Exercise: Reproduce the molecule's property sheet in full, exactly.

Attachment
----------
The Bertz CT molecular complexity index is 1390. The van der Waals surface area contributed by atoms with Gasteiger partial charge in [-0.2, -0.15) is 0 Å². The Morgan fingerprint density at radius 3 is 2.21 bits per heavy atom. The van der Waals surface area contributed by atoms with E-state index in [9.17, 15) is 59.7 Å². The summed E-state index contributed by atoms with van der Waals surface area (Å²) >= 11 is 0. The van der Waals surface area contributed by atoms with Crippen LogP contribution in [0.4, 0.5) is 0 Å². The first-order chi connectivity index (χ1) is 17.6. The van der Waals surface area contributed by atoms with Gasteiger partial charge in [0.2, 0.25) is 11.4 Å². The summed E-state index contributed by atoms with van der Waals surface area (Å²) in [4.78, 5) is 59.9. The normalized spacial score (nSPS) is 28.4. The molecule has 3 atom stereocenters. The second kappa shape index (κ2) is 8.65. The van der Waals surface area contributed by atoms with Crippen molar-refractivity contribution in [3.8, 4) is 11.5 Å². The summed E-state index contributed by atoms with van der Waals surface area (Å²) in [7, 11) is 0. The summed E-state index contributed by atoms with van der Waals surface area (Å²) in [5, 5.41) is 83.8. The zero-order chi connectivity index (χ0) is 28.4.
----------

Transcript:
The Bertz CT molecular complexity index is 1390. The van der Waals surface area contributed by atoms with Gasteiger partial charge in [-0.2, -0.15) is 0 Å². The Morgan fingerprint density at radius 3 is 2.21 bits per heavy atom. The van der Waals surface area contributed by atoms with E-state index in [9.17, 15) is 59.7 Å². The summed E-state index contributed by atoms with van der Waals surface area (Å²) >= 11 is 0. The van der Waals surface area contributed by atoms with Crippen LogP contribution in [0.4, 0.5) is 0 Å². The first-order chi connectivity index (χ1) is 17.6. The van der Waals surface area contributed by atoms with Gasteiger partial charge in [0.2, 0.25) is 11.4 Å². The summed E-state index contributed by atoms with van der Waals surface area (Å²) in [4.78, 5) is 59.9. The normalized spacial score (nSPS) is 28.4. The molecule has 3 atom stereocenters. The second kappa shape index (κ2) is 8.65. The van der Waals surface area contributed by atoms with Crippen molar-refractivity contribution in [3.8, 4) is 11.5 Å². The summed E-state index contributed by atoms with van der Waals surface area (Å²) in [7, 11) is 0. The summed E-state index contributed by atoms with van der Waals surface area (Å²) in [5, 5.41) is 83.8. The zero-order chi connectivity index (χ0) is 28.4.